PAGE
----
The Role of Philanthropy in Tomorrow’s Ireland
Resource type: News
Philanthropy Ireland |
Former President of Ireland, Mary Robinson delivered the third Ray Murphy Lecture hosted by Philanthropy Ireland in the National Gallery of Ireland, Dublin on ‘The Role of Philanthropy in Tomorrow’s Ireland’.
I am pleased to have been invited to give this year’s lecture in the series in memory of Ray Murphy. I can think of no more fitting tribute to a distinguished contributor to the philanthropic community than to remember him by examining and discussing what philanthropy means and how it can contribute to the human condition.
As the title suggests, the theme of what I have to say has to do with looking forward, looking forward to Ireland in the years ahead and the part that philanthropy can play in our future.
I feel it is right that we should look forward because a great deal of time is being spent in dissecting our recent past and asking ourselves what went wrong.
Lest there be any misunderstanding, I am not one of those who would like to see a veil drawn over events of the past. I agree with the philosopher George Santayana: those who cannot remember the past are condemned to repeat it. We could fail to learn from our mistakes and fall into the same traps again.
But, on the other side, there is the risk that we could dwell so much on the past that we find ourselves paralysed into inaction.
We must find a way to steer our course between these two dangers, as Odysseus and his sailors did when they had to sail through the perilous rocks of Scylla and Charybdis.
Mary Robinson is pictured prior to the lecture with Tom Arnold, Chief Executive Concern and John R Healy, Chairman of Philanthropy Ireland
In a speech I gave last summer at Beal na Blath, I asked how we should see ourselves in twenty, or thirty years? What kind of society do we hope our children and grandchildren might enjoy?
The speech had a resonance that surprised me: the many messages I received from the public made it clear that there is a yearning among people for a clear way forward.
The story of the Celtic Tiger is one that will no doubt be discussed for years to come – and taught probably in Economics lectures as a salutary example! It will likely be said that Ireland was regarded as having made remarkable progress over a fifteen year period but that the economic model that had been followed was seriously flawed. The property bubble, the problems with the banks and our decline in competitiveness have shaken the pillars of our success to their foundations and have had negative impacts that everyone in Ireland is experiencing in one way or another.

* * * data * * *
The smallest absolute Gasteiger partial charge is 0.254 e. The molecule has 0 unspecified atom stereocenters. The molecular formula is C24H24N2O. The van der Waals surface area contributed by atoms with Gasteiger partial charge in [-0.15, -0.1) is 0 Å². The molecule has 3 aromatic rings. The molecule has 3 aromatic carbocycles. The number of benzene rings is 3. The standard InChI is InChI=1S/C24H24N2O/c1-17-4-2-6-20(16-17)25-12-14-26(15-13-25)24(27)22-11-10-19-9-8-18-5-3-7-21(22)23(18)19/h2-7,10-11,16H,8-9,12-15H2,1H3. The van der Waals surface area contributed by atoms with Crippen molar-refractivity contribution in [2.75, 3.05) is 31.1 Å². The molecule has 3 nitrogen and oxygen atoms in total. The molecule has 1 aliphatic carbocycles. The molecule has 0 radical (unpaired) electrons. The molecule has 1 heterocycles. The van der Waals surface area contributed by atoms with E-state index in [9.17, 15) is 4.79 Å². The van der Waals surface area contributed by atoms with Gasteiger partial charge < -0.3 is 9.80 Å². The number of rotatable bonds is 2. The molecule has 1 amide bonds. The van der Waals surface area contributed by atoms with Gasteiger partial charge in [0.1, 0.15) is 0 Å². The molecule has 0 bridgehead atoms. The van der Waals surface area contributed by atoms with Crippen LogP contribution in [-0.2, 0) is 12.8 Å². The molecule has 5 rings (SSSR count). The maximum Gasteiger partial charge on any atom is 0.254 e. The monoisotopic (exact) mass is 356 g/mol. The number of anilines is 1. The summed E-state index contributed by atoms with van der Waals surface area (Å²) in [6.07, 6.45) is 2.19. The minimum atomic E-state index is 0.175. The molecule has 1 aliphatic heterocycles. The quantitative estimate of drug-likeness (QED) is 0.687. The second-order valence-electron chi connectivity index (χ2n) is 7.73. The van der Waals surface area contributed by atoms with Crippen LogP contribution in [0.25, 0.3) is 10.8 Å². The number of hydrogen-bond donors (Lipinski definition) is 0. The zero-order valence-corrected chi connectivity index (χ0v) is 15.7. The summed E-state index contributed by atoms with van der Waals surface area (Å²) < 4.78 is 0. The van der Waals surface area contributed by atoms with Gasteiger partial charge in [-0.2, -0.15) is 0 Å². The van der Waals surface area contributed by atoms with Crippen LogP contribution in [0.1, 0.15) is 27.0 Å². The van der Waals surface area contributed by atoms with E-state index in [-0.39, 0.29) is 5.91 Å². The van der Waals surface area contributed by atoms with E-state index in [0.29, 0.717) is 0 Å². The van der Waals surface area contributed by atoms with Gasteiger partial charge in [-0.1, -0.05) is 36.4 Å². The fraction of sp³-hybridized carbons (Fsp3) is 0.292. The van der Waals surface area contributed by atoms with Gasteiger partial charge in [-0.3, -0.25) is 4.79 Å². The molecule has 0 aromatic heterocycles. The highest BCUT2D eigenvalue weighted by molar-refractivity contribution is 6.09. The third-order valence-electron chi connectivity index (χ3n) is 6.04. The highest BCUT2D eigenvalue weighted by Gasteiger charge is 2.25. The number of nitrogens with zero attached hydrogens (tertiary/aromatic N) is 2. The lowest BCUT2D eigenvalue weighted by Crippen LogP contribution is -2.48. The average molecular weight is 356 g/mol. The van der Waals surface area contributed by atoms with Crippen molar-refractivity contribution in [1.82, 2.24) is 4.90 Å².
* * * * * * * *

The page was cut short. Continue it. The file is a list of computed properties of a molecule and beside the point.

Concern is not confined to this island: as I travel I find that Irish people abroad are deeply worried about what the future holds for Ireland.
What can be rescued from what looks like a very bleak picture?
I make no claim to having the solution to the very serious problems we face in Ireland. But I would like to share my thoughts about some areas where I think we could make important progress.
We certainly face enormous challenges, arguably the toughest since the State came into being.
My view is that seismic challenges of such magnitude require not only corrective solutions but leadership and a vision of the sort of society we hope will emerge from the crisis. I welcome the fact that there is more and more public debate about this. It springs from the realisation that the way we have been ordering our affairs was not in the country’s best interests and must be changed.
The principle of equity should be central to any vision of the future. Everyone is aware of the statistics, confirmed in successive UN Human Development Reports, which show the gap between rich and poor in Ireland as much greater than in most other developed countries. We know, too, that those likely to suffer most during this crisis are not those at the top but the poorest and most vulnerable.
I feel that whatever plans and measures are taken to put the economy back on track, they must take account of this fundamental injustice and make the closing of the gap between rich and poor a primary objective.
I have also argued that funding for education should not be reduced. Even at a time where painful decisions on cuts have to be made, we must protect the quality of our education and the goal of access for all to education. Education is the key to strengthening innovation and skills at all levels. That, in turn, is vital to create sustainable employment.
On the positive side, a number of encouraging developments took place during Ireland’s years of success. Three in particular stand out for me:
First, the strong growth in Irish philanthropic initiatives over recent decades. This audience will be familiar with many of these. Perhaps the best known are Chuck Feeney’s Atlantic Philanthropies and the long established Ireland Funds.